Hold off on that carrot cake. Canadians are paying about 30 per cent more for their carrots than they were this past February, according to data from Statistics Canada.
And the same might be true for a number of root vegetables, including potatoes and onions, which have gone up in price respectively by 10 and 20 per cent each.
Who is most impacted?
Food banks and the Canadians who access them, are prime examples of people who will be most significantly affected, said Amanda Colella-King, interim director of Feed Ontario, formerly the Association of Ontario Food Bank.
She noted that 90 per cent of individuals who access food banks are already spending almost three-quarters of their income on housing. Therefore, when food prices increase — even marginally — they may have trouble making ends meet.
“As a result, low-income individuals may need to access a food bank throughout the month, or may need to access the food bank more frequently,” she said in a statement.
Furthermore, an additional $0.40 per kilogram of carrots can strain a food bank’s resources, as many are required to purchase additional food to meet rising needs.
“When food prices increase, it can put additional stress on the food bank’s resources and ability to adequately serve the needs of their community. This is particularly true, with both rising demands on the food banks, and the rising cost of operating the food bank,” she added.
Why are prices going up?
According to a number of experts in produce supply chains, this likely has to do with excessive rain during harvest season, which has impacted supply.
“Late last year we had a lot of rain and weather impacting the main areas where we grow. Root vegetables, like onions, like potatoes, like carrots in areas such as New Brunswick and also in areas of the U.S.,” explained Simon Somogyi, Chair of the Business School of Hospitality and Management at the University of Guelph.
The price of carrots has gone up by $0.61 per kilogram since February 2019, while the price of onions has gone up by $0.51 per kilogram and the price of potatoes has gone up by $0.99 per kilogram.
He adds that food prices, in particular, food that “comes out of the ground” are subject to weather conditions.
“In this case, in late 2018 when the harvest is about to happen, some significant weather events in New Brunswick in eastern Canada which decreases the supply of root vegetables,” he continued.
As Canada also imports produce from the United States, Somogyi notes that there have been “noticeable slowdowns at the border, which are also impacting the supply of vegetables and fruit into Canada,” he said. “In many cases, they’re being stopped from getting into Canada because the U.S. border protection services, particularly the Mexico-U.S. border, have been very slow to process people and trucks because they’re concerned about illegal immigrants.”
Excessive rain impacting Canada’s growing conditions
According to a 2015 Government of Canada report, Eastern Canada covers almost 10 per cent of the distribution of carrot production across Canada.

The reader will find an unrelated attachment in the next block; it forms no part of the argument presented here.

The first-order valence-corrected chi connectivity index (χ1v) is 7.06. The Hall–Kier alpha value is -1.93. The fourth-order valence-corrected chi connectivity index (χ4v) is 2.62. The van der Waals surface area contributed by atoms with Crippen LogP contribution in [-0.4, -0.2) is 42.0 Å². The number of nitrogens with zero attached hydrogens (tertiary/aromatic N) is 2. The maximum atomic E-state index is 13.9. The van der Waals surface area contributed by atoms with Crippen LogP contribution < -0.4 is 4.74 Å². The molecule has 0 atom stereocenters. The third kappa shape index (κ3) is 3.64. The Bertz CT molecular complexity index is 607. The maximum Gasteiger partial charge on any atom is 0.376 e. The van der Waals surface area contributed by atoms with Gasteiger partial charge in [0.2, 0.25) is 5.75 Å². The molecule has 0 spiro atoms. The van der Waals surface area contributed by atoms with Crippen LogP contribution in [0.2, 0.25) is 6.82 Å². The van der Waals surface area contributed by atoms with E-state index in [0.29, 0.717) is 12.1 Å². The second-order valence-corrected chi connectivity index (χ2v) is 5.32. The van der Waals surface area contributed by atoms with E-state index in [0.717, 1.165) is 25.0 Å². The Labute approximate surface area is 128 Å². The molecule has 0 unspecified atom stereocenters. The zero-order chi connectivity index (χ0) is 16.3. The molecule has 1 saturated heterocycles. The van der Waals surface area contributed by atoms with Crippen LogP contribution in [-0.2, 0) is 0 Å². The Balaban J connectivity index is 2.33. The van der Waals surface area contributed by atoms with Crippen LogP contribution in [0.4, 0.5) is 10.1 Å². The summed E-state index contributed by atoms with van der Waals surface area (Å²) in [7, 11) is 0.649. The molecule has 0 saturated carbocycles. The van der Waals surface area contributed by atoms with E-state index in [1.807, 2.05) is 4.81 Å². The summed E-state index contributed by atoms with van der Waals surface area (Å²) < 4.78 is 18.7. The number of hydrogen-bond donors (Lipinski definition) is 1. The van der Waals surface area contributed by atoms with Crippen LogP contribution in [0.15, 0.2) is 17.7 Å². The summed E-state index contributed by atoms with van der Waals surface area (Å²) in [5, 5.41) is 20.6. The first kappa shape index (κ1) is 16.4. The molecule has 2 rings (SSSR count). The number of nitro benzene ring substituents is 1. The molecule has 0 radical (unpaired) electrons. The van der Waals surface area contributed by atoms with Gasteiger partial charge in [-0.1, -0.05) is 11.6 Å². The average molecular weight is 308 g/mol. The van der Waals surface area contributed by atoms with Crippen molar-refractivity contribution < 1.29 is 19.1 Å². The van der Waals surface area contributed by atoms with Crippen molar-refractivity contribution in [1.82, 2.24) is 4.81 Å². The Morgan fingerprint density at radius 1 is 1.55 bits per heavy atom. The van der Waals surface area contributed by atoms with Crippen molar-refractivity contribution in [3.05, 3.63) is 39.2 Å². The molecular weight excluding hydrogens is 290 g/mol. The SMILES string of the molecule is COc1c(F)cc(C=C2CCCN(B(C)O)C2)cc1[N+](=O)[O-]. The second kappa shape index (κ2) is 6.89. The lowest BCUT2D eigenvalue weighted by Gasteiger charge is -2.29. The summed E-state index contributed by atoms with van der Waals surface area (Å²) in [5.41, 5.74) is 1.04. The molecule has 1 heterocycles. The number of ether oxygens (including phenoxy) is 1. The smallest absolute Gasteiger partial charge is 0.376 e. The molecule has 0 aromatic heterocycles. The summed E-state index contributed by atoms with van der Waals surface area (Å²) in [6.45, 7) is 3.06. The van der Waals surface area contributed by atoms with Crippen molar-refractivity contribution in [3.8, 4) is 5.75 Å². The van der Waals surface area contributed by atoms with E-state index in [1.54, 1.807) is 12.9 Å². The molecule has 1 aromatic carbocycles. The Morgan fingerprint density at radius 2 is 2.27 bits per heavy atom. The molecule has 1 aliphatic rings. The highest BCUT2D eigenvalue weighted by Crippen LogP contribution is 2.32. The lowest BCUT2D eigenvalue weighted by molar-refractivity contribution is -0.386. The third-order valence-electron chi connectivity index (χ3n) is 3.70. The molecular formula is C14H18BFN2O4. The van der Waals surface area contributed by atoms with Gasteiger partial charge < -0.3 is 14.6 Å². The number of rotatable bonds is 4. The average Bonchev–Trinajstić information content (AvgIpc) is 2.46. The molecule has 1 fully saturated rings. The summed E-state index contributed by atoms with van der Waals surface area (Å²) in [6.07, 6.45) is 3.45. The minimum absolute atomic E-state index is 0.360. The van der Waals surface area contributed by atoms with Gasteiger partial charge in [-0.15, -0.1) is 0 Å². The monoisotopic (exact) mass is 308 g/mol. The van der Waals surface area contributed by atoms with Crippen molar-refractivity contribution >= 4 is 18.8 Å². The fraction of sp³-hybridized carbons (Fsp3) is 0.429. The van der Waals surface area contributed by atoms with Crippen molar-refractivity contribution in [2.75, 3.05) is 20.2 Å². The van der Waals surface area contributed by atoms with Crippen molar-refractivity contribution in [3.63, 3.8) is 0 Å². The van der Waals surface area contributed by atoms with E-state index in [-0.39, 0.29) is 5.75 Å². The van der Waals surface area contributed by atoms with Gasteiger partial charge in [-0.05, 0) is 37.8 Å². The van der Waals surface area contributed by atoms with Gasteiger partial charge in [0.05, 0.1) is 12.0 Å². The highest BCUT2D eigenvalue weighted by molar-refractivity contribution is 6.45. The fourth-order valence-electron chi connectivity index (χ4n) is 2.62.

On the other hand, Ontario and Quebec alone make up a combined 76 per cent of carrot production. In 2019 however, the consistently wet weather has set farming schedules in both regions back by several weeks, and these conditions don’t seem to be improving anytime soon.
David Whittington, a farmer from the Kawarthas in Ontario, said in an interview with Global News a few months ago that this is the “wettest summer in 150 years.”
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“No matter how old you are, we haven’t seen weather like this,” Whittington told Global News last week.
In May, 2019, Eastern Canadian farmers warned Canadians that their harvest would be in short supply this year, farmers told Global News .
Due to the rain, they were weeks behind getting into the fields for spring planting. Come June, the conditions hadn’t improved.
“We should be eating peas by now and it’s not even close,” Christian Michaud, who owns Michaud Farms in Bouctouche, told Global News earlier this month.
Nova Scotian farmers dealt with similar conditions throughout the latter half of 2018 and the first half of 2019.
What other factors impact the price of Canadian produce?
Marc Wulfraat, the head of the supply chain and logistics consulting group MWVPL, states that “nine times out of ten, the reason for a price increase is a supply-demand curve,” meaning that demand exceeds supply.
“So if supply is short for some reason — it could be weather, it could be just a bad year for farming or agriculture in general, a lot of rain — there is a shortage of supply. If the demand remains neutral, then you have a price increase as a result, Wulfraat explained.
Other factors could potentially impact the price of produce as well, including exchange rates between the Canadian and U.S. dollars and the cost of logistics (moving produce from one location to another).
In this case, given that there’s been little volatility in the exchange rate as of late and seeing as long-haul trucking costs are beginning to come down, the weather is the likely culprit, he notes.
— With files from Shelley Steeves and Jake Jeffrey